Genes: A Philosophical Inquiry

Genes: A Philosophical Inquiry

Genes: A Philosophical Inquiry

Genes: A Philosophical Inquiry

Synopsis

'It's all in the genes'. Is this true, and if so, what is all in the genes? Genes: A Philosophical Inquiry is a crystal clear and highly informative guide to a debate none of us can afford to ignore.Beginning with a much-needed overview of the relationship between science and technology, Gordon Graham lucidly explains and assesses the most important and controversial aspects of the genes debate: Darwinian theory and its critics, the idea of the 'selfish' gene, evolutionary psychology, memes, genetic screening and modification, including the risks of cloning and 'designer' babies.He considers areas often left out of the genes debate, such as the environmental risks of genetic engineering and how we should think about genes in the wider context of debates on science, knowledge and religion. Gordon Graham asks whether genetic engineering might be introducing God back into the debate and whether the risks of a brave new genetic world outweigh the potential benefits.Essential reading for anyone interested in science, technology, and philosophy, Genes: A Philosophical Inquiry is ideal for those wanting to find out more about the ethical implications of genetics and the future of biotechnology.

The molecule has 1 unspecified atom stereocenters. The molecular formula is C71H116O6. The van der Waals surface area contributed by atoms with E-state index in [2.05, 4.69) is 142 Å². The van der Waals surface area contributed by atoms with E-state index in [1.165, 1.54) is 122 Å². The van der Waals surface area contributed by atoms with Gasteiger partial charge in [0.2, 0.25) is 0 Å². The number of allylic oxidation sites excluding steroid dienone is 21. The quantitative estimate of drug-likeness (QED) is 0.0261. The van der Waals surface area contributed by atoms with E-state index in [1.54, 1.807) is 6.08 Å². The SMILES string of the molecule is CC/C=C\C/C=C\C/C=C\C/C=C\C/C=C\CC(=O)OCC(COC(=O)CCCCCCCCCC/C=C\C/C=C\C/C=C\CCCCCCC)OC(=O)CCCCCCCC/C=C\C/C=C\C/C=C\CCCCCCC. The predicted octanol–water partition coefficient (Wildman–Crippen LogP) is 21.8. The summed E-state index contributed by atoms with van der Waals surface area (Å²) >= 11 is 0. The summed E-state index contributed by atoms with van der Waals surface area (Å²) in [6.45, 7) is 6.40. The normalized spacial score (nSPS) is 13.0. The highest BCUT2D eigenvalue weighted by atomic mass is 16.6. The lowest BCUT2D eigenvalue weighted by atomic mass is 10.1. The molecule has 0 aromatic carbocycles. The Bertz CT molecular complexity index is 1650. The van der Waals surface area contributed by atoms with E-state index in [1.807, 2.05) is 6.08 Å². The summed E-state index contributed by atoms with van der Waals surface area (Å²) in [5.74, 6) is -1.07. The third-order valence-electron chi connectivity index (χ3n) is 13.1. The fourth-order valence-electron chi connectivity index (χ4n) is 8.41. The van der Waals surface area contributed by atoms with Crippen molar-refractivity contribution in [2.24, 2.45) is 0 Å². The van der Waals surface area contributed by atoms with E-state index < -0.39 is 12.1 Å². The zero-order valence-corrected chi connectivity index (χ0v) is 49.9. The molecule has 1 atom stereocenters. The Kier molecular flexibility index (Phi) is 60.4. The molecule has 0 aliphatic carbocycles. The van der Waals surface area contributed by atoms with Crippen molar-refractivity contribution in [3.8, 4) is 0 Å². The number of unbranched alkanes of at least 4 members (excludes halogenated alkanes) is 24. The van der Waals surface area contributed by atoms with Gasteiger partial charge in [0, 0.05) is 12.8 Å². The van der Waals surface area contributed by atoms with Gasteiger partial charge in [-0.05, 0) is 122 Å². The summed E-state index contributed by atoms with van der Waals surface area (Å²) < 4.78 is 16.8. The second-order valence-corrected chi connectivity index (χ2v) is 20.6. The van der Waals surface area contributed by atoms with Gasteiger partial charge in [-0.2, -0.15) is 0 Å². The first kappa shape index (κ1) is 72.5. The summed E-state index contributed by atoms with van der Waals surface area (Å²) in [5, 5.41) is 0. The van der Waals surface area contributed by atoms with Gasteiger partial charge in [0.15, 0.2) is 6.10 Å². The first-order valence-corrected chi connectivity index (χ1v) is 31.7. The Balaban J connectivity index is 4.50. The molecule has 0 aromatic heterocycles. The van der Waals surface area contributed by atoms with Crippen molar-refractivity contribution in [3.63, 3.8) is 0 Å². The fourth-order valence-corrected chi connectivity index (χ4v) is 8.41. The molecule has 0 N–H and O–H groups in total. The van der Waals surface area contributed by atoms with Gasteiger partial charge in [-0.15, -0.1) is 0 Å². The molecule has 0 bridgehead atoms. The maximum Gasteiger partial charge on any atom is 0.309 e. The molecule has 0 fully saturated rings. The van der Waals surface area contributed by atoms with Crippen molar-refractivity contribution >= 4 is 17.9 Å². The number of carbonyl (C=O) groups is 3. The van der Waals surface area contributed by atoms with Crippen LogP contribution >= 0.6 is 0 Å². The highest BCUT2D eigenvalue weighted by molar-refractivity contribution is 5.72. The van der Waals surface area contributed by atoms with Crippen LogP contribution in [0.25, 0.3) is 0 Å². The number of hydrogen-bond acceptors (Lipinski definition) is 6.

Excerpt

'It's all in the genes.' One hundred years ago, this little sentence would have been meaningless. Today it has almost the character of a commonplace. And that is why it is important to ask: is it true? As soon as we begin to wonder whether it is true, it becomes clear that some clarification is needed. What's all in the genes? And what does it mean to say that it's all in the genes? As I hope this short book will show, seeking this clarification quickly takes us into issues that are both important and topical. These include not just the familiar debate between evolutionary biology and its critics, the significance of the genome project, or the real prospects for genetic engineering - GMOs, cloning and the like - but also the much wider questions of science, enlightenment and religion, their nature and their place in society. In short, my purpose is not just to ask whether the sentence is true, but to investigate what its truth (or falsity) means for us as human beings.

The perspective I bring to these questions is that of Western philosophy. This enables me, I hope, to stand above the fray, at least to some degree, and especially the fray between science and religion. If it helps to state my attitude from the outset let me say that I am equally unsympathetic to creationism and to any rabidly anti-reli-gious scientism. But whatever my personal sympathies, my chief purpose is to reason with enough detachment to contribute

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